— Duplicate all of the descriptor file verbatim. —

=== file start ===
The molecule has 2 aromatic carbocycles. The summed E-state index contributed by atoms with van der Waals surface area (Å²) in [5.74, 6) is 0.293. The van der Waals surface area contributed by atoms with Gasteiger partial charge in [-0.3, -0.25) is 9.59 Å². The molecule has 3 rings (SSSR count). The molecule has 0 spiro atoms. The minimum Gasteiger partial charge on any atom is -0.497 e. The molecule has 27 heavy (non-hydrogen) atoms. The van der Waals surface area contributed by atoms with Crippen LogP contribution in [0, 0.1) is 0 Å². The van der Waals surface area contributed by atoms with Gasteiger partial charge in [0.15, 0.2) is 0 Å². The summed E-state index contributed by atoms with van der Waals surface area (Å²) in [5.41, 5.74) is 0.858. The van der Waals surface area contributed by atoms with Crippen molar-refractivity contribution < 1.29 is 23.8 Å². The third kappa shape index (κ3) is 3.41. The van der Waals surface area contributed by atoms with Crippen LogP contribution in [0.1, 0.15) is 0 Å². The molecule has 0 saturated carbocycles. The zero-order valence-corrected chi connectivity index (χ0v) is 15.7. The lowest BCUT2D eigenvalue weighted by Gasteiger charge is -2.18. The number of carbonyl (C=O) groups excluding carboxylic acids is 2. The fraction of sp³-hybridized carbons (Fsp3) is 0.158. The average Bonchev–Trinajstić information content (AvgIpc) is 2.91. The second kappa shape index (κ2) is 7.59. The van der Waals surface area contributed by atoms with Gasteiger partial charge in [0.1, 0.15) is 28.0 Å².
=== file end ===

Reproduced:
The molecule has 2 aromatic carbocycles. The summed E-state index contributed by atoms with van der Waals surface area (Å²) in [5.74, 6) is 0.293. The van der Waals surface area contributed by atoms with Gasteiger partial charge in [-0.3, -0.25) is 9.59 Å². The molecule has 3 rings (SSSR count). The molecule has 0 spiro atoms. The minimum Gasteiger partial charge on any atom is -0.497 e. The molecule has 27 heavy (non-hydrogen) atoms. The van der Waals surface area contributed by atoms with Crippen LogP contribution in [0, 0.1) is 0 Å². The van der Waals surface area contributed by atoms with Gasteiger partial charge in [0.15, 0.2) is 0 Å². The summed E-state index contributed by atoms with van der Waals surface area (Å²) in [5.41, 5.74) is 0.858. The van der Waals surface area contributed by atoms with Crippen molar-refractivity contribution < 1.29 is 23.8 Å². The third kappa shape index (κ3) is 3.41. The van der Waals surface area contributed by atoms with Crippen LogP contribution in [0.1, 0.15) is 0 Å². The molecule has 0 saturated carbocycles. The zero-order valence-corrected chi connectivity index (χ0v) is 15.7. The lowest BCUT2D eigenvalue weighted by Gasteiger charge is -2.18. The number of carbonyl (C=O) groups excluding carboxylic acids is 2. The fraction of sp³-hybridized carbons (Fsp3) is 0.158. The average Bonchev–Trinajstić information content (AvgIpc) is 2.91. The second kappa shape index (κ2) is 7.59. The van der Waals surface area contributed by atoms with Gasteiger partial charge in [0.1, 0.15) is 28.0 Å².